Due to increased tax authority interest and activity in recent years, transfer pricing risk has been rising. This area is expected to put even more demands on tax teams in the coming years as countries implement the transfer pricing recommendations arising from the Organisation for Economic Co-operation and Development’s (OECD) Action Plan on Base Erosion and Profit Shifting (BEPS). Centralizing transfer pricing activities may facilitate more effective, efficient and consistent compliance globally as country-by-country reporting, master file/local file documentation requirements, and automatic exchange of tax information among tax authorities come into force.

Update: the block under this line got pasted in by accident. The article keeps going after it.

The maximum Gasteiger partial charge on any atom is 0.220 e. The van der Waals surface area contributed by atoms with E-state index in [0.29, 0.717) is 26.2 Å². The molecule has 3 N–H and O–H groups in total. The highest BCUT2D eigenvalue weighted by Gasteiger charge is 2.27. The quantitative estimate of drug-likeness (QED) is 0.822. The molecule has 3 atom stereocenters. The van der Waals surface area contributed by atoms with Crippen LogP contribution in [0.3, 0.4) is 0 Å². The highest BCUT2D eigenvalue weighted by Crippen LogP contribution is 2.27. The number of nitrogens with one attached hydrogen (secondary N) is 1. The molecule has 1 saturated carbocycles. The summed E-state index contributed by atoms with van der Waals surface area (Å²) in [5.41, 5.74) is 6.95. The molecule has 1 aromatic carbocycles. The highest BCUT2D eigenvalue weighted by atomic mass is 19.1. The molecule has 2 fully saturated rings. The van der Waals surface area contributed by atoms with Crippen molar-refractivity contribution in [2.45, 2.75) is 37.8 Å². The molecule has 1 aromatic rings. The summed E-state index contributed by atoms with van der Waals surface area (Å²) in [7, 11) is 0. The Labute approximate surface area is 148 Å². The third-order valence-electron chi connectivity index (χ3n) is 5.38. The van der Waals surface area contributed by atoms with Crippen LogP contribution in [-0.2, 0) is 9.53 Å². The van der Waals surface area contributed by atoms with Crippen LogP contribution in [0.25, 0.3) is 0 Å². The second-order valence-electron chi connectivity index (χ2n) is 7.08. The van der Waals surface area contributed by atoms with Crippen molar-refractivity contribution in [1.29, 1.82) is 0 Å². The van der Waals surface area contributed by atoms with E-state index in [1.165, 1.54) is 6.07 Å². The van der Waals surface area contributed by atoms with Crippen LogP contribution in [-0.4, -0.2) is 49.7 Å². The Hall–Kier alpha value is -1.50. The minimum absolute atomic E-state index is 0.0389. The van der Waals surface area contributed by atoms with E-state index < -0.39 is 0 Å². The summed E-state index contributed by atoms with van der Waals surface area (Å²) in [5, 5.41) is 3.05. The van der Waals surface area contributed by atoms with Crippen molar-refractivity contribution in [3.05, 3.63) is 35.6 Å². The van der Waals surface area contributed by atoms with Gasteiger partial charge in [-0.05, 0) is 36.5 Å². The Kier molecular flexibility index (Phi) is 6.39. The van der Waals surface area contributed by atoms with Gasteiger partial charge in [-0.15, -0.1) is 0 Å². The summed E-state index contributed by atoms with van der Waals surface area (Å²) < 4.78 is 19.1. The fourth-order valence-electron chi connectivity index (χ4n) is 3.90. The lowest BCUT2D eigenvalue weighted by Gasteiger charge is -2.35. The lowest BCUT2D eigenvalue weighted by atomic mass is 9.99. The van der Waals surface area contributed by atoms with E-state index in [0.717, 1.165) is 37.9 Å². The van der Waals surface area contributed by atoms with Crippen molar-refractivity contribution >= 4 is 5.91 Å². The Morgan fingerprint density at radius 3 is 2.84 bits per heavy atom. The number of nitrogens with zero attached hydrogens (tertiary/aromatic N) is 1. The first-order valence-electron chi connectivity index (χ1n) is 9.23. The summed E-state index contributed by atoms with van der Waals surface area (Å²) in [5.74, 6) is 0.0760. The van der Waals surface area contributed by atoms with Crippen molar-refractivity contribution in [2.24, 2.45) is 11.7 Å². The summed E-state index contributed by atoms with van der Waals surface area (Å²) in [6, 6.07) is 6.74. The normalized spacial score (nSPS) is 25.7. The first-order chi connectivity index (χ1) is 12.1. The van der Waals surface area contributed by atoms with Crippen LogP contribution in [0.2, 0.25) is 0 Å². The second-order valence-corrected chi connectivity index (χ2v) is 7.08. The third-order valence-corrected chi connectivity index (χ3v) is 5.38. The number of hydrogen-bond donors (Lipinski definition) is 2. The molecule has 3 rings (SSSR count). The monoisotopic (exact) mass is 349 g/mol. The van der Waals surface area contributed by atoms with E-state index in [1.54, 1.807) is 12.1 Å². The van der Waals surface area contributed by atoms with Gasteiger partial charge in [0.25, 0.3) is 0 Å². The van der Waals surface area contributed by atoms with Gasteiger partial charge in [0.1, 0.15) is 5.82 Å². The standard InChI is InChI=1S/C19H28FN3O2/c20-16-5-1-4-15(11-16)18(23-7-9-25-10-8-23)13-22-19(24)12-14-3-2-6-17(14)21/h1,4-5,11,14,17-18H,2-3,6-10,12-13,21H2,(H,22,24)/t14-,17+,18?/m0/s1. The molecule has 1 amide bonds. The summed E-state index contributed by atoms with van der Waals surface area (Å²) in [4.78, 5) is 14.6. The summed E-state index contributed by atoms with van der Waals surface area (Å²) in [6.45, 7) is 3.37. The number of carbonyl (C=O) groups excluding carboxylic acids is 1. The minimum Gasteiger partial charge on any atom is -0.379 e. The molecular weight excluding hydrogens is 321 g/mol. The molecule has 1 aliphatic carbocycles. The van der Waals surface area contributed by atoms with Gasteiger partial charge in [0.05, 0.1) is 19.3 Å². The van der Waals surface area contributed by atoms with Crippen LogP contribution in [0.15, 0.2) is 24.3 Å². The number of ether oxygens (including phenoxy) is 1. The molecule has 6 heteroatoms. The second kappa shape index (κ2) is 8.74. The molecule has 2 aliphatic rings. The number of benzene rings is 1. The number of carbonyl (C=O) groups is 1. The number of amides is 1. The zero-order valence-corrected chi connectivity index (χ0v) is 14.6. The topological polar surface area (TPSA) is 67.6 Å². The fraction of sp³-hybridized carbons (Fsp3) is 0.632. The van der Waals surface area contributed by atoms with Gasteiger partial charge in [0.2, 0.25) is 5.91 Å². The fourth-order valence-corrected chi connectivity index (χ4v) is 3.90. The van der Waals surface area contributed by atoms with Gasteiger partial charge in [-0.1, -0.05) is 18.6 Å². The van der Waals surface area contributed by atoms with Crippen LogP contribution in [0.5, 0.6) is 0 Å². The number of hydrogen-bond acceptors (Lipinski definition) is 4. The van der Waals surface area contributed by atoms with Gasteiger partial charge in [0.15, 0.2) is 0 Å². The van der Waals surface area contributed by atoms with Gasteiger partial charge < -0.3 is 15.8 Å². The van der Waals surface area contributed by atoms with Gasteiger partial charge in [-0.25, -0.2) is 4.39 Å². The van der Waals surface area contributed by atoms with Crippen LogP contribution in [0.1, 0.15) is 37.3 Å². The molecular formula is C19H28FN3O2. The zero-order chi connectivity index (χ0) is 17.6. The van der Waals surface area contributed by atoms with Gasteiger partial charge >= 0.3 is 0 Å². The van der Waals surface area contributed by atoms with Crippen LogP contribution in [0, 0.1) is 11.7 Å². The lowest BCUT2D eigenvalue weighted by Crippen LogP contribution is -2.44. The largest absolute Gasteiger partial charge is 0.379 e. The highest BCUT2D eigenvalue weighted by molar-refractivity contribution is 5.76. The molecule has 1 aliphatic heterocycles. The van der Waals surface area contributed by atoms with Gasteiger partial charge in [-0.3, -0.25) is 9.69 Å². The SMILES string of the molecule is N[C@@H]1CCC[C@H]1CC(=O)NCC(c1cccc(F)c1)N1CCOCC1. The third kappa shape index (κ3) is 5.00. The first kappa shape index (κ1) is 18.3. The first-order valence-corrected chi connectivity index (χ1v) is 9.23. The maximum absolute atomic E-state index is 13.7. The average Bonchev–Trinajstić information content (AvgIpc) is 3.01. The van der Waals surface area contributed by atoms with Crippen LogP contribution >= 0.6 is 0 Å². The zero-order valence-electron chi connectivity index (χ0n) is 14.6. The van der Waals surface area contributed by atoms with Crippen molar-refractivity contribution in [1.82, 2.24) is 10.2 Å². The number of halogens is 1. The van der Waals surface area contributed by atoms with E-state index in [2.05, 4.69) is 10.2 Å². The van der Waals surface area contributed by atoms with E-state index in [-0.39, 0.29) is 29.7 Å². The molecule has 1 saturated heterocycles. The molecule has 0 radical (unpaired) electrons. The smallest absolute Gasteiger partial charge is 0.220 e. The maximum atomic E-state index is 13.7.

In this light, it is encouraging to see that the transfer pricing functions of most respondents surveyed are either entirely or generally centralized in the headquarters country. Only 12 percent of transfer pricing functions are local or regional.
Additionally, most central tax departments are responsible for transfer pricing documentation for associated domestic entities, and just over half of them are responsible for associated foreign entities. Further, as discussed later in this report, a significant number of companies plan to invest in country-by-country tax reporting software in the next 5 years.
The full report on Global Tax Department Benchmarking offers further insights, and the following infographic provides high-level findings of particular relevance to the transfer pricing space from the survey data to date. (The survey is ongoing.) Key takeaways for Transfer Pricing include:
View a summary of the transfer pricing findings. (PDF 2.39 MB)